Media portrayals of anxiety has turned it into something exaggerated, but what people don’t notice that it can show through every day. Anxieties and stress can be triggered by work issues and personal problems, and when left unchecked, can make one spiral.
Anxiety is the brain’s way of telling us that we are being overwhelmed faster than we can handle, and that we need to slow down. Of course, it’s impossible to stop worrying about things altogether, but this anxiety can morph into chronic physical pains. Some even turn to dangerous substances just to quell the emotional weight of unchecked stress.
Feeling anxious vs anxiety disorder: what’s the difference?
Most of the signs overlap, but the easiest way to tell the difference is in how long it takes for the anxious feelings to settle. Normal feelings of anxiety can last for a few hours to a day (think anticipating a big meeting, or a call from your doctor regarding some test results), while a clear sign of having an anxiety disorder is for these feelings to last for months to years. In some cases, anxiety disorders can show physical effects like an upset stomach, dizziness, or difficulty breathing.
There is more than one anxiety disorder, and it can be confusing to tell which one you might be struggling with. In the case of the latter, it would be best to seek professional diagnosis and ask for further support through help lines.
Changes you can make to help ease this:
- Prioritize yourself. Put yourself at the center of your day. Managing your mental wellbeing must be your priority. When was the last time you took a self-care day? If you can’t answer that, then maybe you might need one more. Love knitting? Spend a day working on a sweater with a cup of tea and a great podcast. Take a walk and look up at the sky, watch the trees sway overhead, and get yourself some ice cream. You are not your best self when you’re anxious, so take some time to refocus on self-care.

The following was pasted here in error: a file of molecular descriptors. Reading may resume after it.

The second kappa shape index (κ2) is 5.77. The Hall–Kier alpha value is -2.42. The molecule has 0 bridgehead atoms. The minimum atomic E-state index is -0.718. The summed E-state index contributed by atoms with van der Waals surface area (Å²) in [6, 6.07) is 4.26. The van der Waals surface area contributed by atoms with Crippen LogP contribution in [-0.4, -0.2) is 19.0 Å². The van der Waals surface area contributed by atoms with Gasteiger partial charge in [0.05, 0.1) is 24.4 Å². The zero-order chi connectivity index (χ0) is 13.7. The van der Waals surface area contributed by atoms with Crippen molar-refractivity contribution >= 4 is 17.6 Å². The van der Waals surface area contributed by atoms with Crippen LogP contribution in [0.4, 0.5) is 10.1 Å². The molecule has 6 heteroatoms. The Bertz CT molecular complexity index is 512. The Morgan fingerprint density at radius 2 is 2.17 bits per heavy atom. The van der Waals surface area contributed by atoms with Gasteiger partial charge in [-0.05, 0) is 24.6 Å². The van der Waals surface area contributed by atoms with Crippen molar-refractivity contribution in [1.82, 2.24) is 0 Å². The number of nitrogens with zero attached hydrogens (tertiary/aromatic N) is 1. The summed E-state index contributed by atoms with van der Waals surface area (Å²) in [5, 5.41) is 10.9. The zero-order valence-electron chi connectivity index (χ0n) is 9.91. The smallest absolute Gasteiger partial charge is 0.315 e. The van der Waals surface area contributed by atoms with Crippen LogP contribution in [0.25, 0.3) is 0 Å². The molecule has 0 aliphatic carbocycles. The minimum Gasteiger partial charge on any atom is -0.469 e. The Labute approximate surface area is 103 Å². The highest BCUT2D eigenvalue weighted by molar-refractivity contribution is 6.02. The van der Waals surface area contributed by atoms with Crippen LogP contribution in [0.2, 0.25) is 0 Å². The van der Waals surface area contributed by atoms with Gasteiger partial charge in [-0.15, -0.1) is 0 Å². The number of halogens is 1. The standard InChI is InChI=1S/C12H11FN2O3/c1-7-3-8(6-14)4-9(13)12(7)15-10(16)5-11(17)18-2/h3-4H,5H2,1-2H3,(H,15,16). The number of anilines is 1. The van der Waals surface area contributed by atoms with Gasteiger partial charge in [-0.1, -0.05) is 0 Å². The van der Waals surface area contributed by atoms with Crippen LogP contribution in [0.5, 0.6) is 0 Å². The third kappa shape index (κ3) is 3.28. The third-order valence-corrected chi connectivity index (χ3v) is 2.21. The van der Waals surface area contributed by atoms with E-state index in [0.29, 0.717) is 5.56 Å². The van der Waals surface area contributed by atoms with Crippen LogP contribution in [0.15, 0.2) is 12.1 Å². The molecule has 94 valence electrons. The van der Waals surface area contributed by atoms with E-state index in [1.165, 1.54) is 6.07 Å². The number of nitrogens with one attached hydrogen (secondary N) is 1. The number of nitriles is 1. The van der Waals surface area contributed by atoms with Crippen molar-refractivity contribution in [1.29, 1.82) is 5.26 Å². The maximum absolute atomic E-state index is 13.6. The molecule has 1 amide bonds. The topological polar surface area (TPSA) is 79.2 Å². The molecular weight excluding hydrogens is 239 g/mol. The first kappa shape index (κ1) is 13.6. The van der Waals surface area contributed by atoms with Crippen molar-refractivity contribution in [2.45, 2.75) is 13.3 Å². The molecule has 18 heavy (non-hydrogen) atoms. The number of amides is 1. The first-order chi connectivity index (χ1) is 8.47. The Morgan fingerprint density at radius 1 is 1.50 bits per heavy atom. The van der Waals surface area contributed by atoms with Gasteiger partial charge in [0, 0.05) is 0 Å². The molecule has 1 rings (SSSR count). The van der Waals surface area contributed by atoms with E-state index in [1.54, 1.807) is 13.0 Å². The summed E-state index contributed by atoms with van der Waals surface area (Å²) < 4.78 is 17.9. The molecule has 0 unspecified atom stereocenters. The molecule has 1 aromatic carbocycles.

- Cut back on the caffeine. Drinks like coffee and soda can help give you energy when you need it, but too much of it can make you crash later in the day. Having too much caffeine in your system can speed up your heart rate to an unhealthy level which can make worries seem magnified, making you feel worse. Swap out caffeine with water and see how well your mood improves.
- Slowly declutter your space. Seeing things messy in a place where you go to relax will only make you feel worse. Clutter is a visual representation of how overwhelmed you are, and the difficulty of moving around a messy home can be frustrating. Declutter your home one room at a time, and throw away what you don’t need. You can even donate some items to your local charity. Decluttering is also a way to ease your mind into letting go of your worries in a physical sense.
- Be mindful of your expenses. Finances can contribute to a bulk of everyday stress. With the economy in a dip because of a global pandemic, some people are a hospital visit away from being hard up. Worrying about financial hardships can drive anyone up the wall with anxiety, so it’s wise to mind where your money goes. Take a look at your records and transactions and see which ones you can wean yourself off of, like a fancy cup of coffee or weekly visits to a shop.
Having an anxiety disorder is rough, and it feels like living life with an invisible handicap. But some lifestyle changes can help you alleviate the stress of living through such uncertain times. When it gets too unbearable, please don’t be afraid to seek the help of a licensed professional.